Did I pay that bill? Is my spouse angry with me? Am I performing my best at work?


Every day, we face situations, questions, and dilemmas that create stress in our bodies…and that negative energy doesn’t simply disappear without consequences.


Chronic stress can cause or exacerbate a multitude of physical health problems, including acid reflux and GERD.


If you notice a correlation between your stress levels and an increase in symptoms such as heartburn and indigestion–that isn’t a mere coincidence.


At the moment, it’s unclear and unresolved as to whether stress actually increases acid levels in your stomach, or simply makes individuals more sensitive to symptoms and psychosomatically experience them on a greater scale.


For example, in a 2005 study published in the Journal of Psychosomatic Research, the esophageal acid levels were measured in 42 patients who suffered from acid reflux. The researchers induced stress in half of the group by asking them to prepare and deliver a five-minute speech.


The acid levels in both groups were found to be the same, but patients in the group that gave the speeches reported more intense acid reflux symptoms. The conclusion of the study was that this group’s sensitivity to their symptoms had been heightened due to the impact of the stressful situation.


What is known is that stressed individuals can experience a drop in prostaglandins levels, hormone-like substances which protect the lining of the stomach with a coating.


Additionally, when you experience stress your body experiences a loss of magnesium, which is needed to relax the sphincter at the bottom of your stomach that actually lets the food go down.


When you don’t have enough magnesium, the food flows the opposite direction and causes indigestion and heartburn.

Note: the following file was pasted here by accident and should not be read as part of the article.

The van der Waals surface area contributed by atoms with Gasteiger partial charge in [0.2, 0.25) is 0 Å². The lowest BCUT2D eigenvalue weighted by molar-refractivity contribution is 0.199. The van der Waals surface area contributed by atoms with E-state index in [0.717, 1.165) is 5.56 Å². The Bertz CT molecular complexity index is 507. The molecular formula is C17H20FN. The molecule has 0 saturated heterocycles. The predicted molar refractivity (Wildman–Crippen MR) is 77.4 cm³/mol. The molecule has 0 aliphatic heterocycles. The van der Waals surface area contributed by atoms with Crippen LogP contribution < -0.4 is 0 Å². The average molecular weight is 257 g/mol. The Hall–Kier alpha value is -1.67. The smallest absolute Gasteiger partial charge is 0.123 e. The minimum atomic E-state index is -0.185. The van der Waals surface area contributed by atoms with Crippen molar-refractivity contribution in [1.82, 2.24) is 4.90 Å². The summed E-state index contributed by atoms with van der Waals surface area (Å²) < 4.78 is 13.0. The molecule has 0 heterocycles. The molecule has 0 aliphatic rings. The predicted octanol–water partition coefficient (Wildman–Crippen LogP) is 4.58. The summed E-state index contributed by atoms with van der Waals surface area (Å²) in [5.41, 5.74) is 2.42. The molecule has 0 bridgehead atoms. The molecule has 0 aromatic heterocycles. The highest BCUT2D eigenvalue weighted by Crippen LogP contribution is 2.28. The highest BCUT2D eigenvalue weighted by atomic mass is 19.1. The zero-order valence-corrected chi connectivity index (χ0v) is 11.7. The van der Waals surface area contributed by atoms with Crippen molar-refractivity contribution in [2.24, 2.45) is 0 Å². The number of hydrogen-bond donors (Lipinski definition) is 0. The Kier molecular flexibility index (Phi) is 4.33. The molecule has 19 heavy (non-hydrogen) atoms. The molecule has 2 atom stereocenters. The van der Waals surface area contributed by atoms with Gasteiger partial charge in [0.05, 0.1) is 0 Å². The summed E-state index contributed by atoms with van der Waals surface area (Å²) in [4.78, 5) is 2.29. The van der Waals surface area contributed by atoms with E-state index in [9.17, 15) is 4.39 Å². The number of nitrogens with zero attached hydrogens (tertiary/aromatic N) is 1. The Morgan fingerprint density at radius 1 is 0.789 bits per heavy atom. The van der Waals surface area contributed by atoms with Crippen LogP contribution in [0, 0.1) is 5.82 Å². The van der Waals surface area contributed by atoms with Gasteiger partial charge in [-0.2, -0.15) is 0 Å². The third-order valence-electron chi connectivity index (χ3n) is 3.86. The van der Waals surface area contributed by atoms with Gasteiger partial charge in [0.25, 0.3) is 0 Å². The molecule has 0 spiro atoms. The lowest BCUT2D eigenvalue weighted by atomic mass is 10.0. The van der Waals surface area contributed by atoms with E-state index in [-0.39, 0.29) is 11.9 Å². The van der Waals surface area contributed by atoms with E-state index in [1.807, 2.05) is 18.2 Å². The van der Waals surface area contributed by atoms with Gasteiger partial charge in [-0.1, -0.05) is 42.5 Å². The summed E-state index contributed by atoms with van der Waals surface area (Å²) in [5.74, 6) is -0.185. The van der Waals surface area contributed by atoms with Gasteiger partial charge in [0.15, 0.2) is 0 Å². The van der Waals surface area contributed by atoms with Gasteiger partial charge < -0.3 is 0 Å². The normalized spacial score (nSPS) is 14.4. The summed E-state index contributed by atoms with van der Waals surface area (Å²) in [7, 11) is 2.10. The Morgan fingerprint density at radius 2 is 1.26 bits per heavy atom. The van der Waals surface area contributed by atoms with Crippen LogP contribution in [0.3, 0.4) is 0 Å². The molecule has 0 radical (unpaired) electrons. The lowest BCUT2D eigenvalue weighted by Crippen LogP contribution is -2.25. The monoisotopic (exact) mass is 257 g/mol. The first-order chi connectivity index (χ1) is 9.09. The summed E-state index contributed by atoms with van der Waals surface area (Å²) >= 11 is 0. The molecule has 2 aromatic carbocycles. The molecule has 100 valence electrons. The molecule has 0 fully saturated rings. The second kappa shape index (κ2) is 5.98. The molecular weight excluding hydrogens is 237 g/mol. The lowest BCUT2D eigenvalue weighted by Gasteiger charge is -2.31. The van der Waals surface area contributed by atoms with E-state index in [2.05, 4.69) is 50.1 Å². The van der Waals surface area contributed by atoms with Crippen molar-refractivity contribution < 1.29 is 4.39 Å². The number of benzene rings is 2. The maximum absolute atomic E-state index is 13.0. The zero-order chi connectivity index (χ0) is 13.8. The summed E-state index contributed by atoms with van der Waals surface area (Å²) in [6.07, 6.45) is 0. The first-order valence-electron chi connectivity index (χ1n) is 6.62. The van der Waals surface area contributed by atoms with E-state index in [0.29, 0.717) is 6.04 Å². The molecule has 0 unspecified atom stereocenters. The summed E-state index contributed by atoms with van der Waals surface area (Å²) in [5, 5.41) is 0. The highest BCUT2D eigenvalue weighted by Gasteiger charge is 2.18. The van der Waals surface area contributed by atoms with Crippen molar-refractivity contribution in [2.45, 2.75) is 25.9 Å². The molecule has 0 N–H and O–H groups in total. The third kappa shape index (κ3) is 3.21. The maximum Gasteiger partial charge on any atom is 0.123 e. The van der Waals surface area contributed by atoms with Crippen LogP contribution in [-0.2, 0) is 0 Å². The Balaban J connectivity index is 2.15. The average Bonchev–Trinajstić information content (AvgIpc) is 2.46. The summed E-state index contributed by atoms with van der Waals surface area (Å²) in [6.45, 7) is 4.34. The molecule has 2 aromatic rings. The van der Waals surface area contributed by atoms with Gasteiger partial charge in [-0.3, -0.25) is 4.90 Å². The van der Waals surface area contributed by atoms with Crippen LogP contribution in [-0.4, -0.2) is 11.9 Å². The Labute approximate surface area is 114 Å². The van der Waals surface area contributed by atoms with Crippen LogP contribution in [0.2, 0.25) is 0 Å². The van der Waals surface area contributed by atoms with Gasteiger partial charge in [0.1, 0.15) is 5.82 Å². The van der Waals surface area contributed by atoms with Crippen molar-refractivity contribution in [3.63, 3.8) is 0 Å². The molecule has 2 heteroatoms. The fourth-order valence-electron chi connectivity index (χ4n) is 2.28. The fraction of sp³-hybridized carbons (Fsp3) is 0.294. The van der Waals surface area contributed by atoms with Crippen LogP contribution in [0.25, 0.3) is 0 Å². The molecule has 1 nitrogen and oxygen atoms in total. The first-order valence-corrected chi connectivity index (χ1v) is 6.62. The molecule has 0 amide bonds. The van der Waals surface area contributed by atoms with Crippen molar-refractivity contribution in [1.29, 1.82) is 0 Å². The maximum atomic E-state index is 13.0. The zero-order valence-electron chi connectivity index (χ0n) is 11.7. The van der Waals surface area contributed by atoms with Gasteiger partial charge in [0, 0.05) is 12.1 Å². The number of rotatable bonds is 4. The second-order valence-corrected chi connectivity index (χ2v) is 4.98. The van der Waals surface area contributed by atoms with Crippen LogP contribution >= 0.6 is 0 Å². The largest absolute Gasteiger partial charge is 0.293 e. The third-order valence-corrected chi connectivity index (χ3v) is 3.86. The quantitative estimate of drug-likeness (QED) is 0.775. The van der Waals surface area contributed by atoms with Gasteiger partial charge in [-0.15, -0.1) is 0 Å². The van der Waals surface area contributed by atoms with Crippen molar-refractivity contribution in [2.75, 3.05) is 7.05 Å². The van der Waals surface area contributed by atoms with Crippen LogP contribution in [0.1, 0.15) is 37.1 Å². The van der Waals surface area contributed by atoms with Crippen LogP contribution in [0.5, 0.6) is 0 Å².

Whether there really is a physical increase in acid levels during periods of stress or not, the point is that a person with acid reflux still feels a worsening of symptoms when stress is present.


What can you do about this? It’s actually pretty simple and intuitive.


To promote healthy digestion, you need to find ways to relax. Learning to breathe more consciously before eating can be particularly helpful in dealing with stress.


This week, I want you to try the following out: Take five breaths before each meal. Breathe in deeply for a count of five, then out deeply for a count of five.


Deep breathing slows the heart rate and lowers blood pressure, and as your nervous system works better under this state of increased relaxation, you’ll be able to digest your food better.

Another helpful suggestion is to find ways to reduce stress-causing factors in your life. For example, you may be taking on more than you can tackle. If your schedule is becoming too full and hectic, it may be time to cut down on unnecessary commitments.

Additionally, as mentioned before, magnesium levels can be depleted by stress, so try to add magnesium supplements to your regimen of care.

Stress is a pesky and commonplace emotion for many people. The good news is that it can be managed, and easing acid reflux symptoms is just one of many positive outcomes for getting a handle on and decreasing stress.

Curious about the additional effects of chronic stress in the body? Learn more here.